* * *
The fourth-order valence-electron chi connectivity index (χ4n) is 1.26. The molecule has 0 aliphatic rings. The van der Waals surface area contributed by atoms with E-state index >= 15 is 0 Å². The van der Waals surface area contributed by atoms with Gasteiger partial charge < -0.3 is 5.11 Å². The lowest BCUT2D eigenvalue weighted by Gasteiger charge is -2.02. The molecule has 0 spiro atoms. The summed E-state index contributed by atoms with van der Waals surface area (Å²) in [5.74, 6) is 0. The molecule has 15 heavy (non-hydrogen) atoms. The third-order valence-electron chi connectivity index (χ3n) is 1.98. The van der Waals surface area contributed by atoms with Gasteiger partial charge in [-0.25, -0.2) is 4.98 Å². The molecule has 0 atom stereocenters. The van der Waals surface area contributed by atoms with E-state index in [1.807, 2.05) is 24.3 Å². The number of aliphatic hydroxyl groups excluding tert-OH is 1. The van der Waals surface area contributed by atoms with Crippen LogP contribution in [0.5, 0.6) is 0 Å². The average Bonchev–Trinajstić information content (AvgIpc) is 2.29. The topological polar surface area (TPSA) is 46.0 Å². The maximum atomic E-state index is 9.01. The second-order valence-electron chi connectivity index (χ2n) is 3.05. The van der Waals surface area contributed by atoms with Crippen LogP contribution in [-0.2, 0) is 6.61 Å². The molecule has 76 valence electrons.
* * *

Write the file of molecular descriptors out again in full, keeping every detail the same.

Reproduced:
The fourth-order valence-electron chi connectivity index (χ4n) is 1.26. The molecule has 0 aliphatic rings. The van der Waals surface area contributed by atoms with E-state index >= 15 is 0 Å². The van der Waals surface area contributed by atoms with Gasteiger partial charge < -0.3 is 5.11 Å². The lowest BCUT2D eigenvalue weighted by Gasteiger charge is -2.02. The molecule has 0 spiro atoms. The summed E-state index contributed by atoms with van der Waals surface area (Å²) in [5.74, 6) is 0. The molecule has 15 heavy (non-hydrogen) atoms. The third-order valence-electron chi connectivity index (χ3n) is 1.98. The van der Waals surface area contributed by atoms with Gasteiger partial charge in [-0.25, -0.2) is 4.98 Å². The molecule has 0 atom stereocenters. The van der Waals surface area contributed by atoms with E-state index in [1.807, 2.05) is 24.3 Å². The number of aliphatic hydroxyl groups excluding tert-OH is 1. The van der Waals surface area contributed by atoms with Crippen LogP contribution in [0.5, 0.6) is 0 Å². The average Bonchev–Trinajstić information content (AvgIpc) is 2.29. The topological polar surface area (TPSA) is 46.0 Å². The maximum atomic E-state index is 9.01. The second-order valence-electron chi connectivity index (χ2n) is 3.05. The van der Waals surface area contributed by atoms with Crippen LogP contribution in [-0.2, 0) is 6.61 Å². The molecule has 76 valence electrons.